A persistent carbene (also known as stable carbene or Arduengo carbene) is a type of carbene demonstrating particular stability. The best-known examples are diaminocarbenes with the general formula (R2N)2C:, where the 'R's are various functional groups. In 1991, more than 150 years after the first attempt, he became the first chemist to successfully crystallize a carbene by placing the two-bonded carbon between the two nitrogen atoms. Electrons from the latter can provide the carbon with the most stability. But Arduengo wasn’t alone in his breakthrough. Three years earlier, French chemist Guy Bertrand had managed to create an oily substance that exhibited carbene-like reactivity through a slightly different approach. Whether he had managed to isolate a “true” carbene, however, was still under dispute. Nevertheless, both Bertrand and Arduengo shook the organic chemistry community to the core and spawned a renaissance in carbene chemistry.

    Lavallo and Grubbs2 used carbenes in new organometallic reactions. Bertrand reported the synthesis of a novel type of carbene that was stable at room temperature as both a solid and in solution. “The role of scientists is to challenge the rules which have been established by their predecessors,” Bertrand says. “There are still many families of reactive intermediates, the isolation of which have been impeded by the belief that they are inherently unstable.” But even when in the late 1980s he was hell-bent on proving that carbenes could be stabilized enough to be isolated, he never imagined they would find so many useful applications within just a few years.

    Carbenes have since been identified as some of the most powerful organic catalysts. Earlier this year, scientists led by Yugen Zhang at the Institute of Bioengineering and Nanotechnology in Singapore reported the use of N-heterocyclic carbenes to catalyze the transformation of carbon dioxide into methanol. This reaction—highly desirable as it could convert a prevalent greenhouse gas into fuel—is extremely challenging in part because carbon dioxide is so thermodynamically stable and resistant to chemical reactions. This stability is no match for NHCs, however. They form transient bonds with the carbon in CO2, making it more willing to bond with hydrogen ions, eventually resulting in the production of methanol. The catalyst’s stability allowed the reaction to take place under ambient conditions while using air as the source for CO2. It is cheap, renewable, and has low toxicity—a catalytic dream by the standards of environmentally friendly chemistry.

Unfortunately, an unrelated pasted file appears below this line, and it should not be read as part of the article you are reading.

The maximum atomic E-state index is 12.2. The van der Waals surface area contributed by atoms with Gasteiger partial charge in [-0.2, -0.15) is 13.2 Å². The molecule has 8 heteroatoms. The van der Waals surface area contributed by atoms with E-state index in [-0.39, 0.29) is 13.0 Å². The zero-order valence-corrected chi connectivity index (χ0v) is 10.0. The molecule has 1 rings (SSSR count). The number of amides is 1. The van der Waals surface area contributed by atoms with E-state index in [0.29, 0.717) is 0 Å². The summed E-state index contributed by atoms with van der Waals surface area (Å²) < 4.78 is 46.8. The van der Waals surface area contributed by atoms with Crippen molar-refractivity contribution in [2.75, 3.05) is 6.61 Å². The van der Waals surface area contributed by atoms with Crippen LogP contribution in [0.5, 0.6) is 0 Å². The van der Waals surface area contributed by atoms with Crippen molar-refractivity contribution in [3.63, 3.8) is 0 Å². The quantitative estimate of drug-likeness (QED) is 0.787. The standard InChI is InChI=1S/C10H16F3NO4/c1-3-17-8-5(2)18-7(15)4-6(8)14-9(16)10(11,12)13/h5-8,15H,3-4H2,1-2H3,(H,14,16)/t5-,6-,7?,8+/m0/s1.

Dumas’ methylene would have remained too unstable for isolation, but this new generation of stable, “bottleable” carbenes has and will continue to push the boundaries of chemical stability further, realizing the vision of more than a century’s worth of chemists.


    References

    1. IUPAC, Compendium of Chemical Terminology, 2nd ed. (the "Gold Book"). Compiled by A. D. McNaught and A. Wilkinson. Blackwell Scientific Publications, Oxford (1997). XML on-line corrected version: http://goldbook.iupac.org (2006-) created by M. Nic, J.Jirat, B. Kosata; updates compiled by A. Jenkins. ISBN 0-9678550-9-8. doi:10.1351/goldbook.

    2. Carbenes in Action, Martin Albrecht, Science23 Oct 2009, p. 532-533.


    Comments

    rholley
    This is an interesting story.  When I was a student in the mid 60s (no, not the 1860s!) the only thing I heard of was the dichlorocarbene intermediate produced by the action of base on chloroform.

    When working around 1970, I found that our lab had used the hideous diazomethane to generate straight carbene intermediate for methylating fatty acids.  A previous worker in the same laboratory had died of cancer, and I still wonder if there might be a connection there.

    But what you are describing is progress indeed.  It sent me wikisearching, to find this persistent carbene article.  Stuff we would never have imagined in those earlier days. 

               “C’est la vie, say the old folks, it goes to show you never can tell!”

    So, please tell us if you happen upon any more tiger molecules.
    Robert H. Olley / Quondam Physics Department / University of Reading / England